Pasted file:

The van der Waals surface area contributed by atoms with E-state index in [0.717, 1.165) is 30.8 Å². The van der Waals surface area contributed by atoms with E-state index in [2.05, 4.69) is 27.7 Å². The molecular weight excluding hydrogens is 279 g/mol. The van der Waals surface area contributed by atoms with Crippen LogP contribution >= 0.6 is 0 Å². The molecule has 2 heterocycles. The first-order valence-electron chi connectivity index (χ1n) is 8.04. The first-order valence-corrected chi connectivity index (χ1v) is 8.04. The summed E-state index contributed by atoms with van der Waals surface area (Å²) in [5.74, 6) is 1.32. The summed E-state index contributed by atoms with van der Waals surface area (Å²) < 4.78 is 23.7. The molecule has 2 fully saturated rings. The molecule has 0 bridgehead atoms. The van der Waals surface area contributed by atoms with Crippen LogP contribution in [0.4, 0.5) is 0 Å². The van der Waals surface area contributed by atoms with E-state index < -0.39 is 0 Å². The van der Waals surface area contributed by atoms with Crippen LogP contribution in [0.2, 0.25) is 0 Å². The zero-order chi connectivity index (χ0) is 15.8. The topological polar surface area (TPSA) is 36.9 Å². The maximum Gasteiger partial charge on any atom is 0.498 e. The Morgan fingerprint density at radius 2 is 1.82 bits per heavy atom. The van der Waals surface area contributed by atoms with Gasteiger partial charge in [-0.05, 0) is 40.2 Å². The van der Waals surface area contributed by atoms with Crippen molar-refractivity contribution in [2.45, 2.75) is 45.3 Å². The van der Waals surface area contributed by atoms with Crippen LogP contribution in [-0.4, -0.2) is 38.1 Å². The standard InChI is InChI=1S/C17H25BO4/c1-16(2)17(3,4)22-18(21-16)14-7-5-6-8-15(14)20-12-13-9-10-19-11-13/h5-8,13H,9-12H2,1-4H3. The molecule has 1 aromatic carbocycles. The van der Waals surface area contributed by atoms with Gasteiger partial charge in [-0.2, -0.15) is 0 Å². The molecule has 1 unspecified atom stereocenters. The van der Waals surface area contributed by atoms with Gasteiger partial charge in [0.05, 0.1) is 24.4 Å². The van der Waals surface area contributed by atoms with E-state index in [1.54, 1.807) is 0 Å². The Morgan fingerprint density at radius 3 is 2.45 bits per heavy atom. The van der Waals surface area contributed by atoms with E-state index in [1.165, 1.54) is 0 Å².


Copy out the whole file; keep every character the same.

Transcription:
The van der Waals surface area contributed by atoms with E-state index in [0.717, 1.165) is 30.8 Å². The van der Waals surface area contributed by atoms with E-state index in [2.05, 4.69) is 27.7 Å². The molecular weight excluding hydrogens is 279 g/mol. The van der Waals surface area contributed by atoms with Crippen LogP contribution >= 0.6 is 0 Å². The molecule has 2 heterocycles. The first-order valence-electron chi connectivity index (χ1n) is 8.04. The first-order valence-corrected chi connectivity index (χ1v) is 8.04. The summed E-state index contributed by atoms with van der Waals surface area (Å²) in [5.74, 6) is 1.32. The summed E-state index contributed by atoms with van der Waals surface area (Å²) < 4.78 is 23.7. The molecule has 2 fully saturated rings. The molecule has 0 bridgehead atoms. The van der Waals surface area contributed by atoms with Crippen LogP contribution in [0.4, 0.5) is 0 Å². The van der Waals surface area contributed by atoms with E-state index < -0.39 is 0 Å². The van der Waals surface area contributed by atoms with Crippen LogP contribution in [0.2, 0.25) is 0 Å². The zero-order chi connectivity index (χ0) is 15.8. The topological polar surface area (TPSA) is 36.9 Å². The maximum Gasteiger partial charge on any atom is 0.498 e. The Morgan fingerprint density at radius 2 is 1.82 bits per heavy atom. The van der Waals surface area contributed by atoms with Gasteiger partial charge in [-0.05, 0) is 40.2 Å². The van der Waals surface area contributed by atoms with Crippen molar-refractivity contribution in [2.45, 2.75) is 45.3 Å². The van der Waals surface area contributed by atoms with Crippen LogP contribution in [-0.4, -0.2) is 38.1 Å². The standard InChI is InChI=1S/C17H25BO4/c1-16(2)17(3,4)22-18(21-16)14-7-5-6-8-15(14)20-12-13-9-10-19-11-13/h5-8,13H,9-12H2,1-4H3. The molecule has 1 aromatic carbocycles. The van der Waals surface area contributed by atoms with Gasteiger partial charge in [-0.2, -0.15) is 0 Å². The molecule has 1 unspecified atom stereocenters. The van der Waals surface area contributed by atoms with Gasteiger partial charge in [0.05, 0.1) is 24.4 Å². The van der Waals surface area contributed by atoms with E-state index in [1.54, 1.807) is 0 Å². The Morgan fingerprint density at radius 3 is 2.45 bits per heavy atom. The van der Waals surface area contributed by atoms with E-state index in [1.165, 1.54) is 0 Å².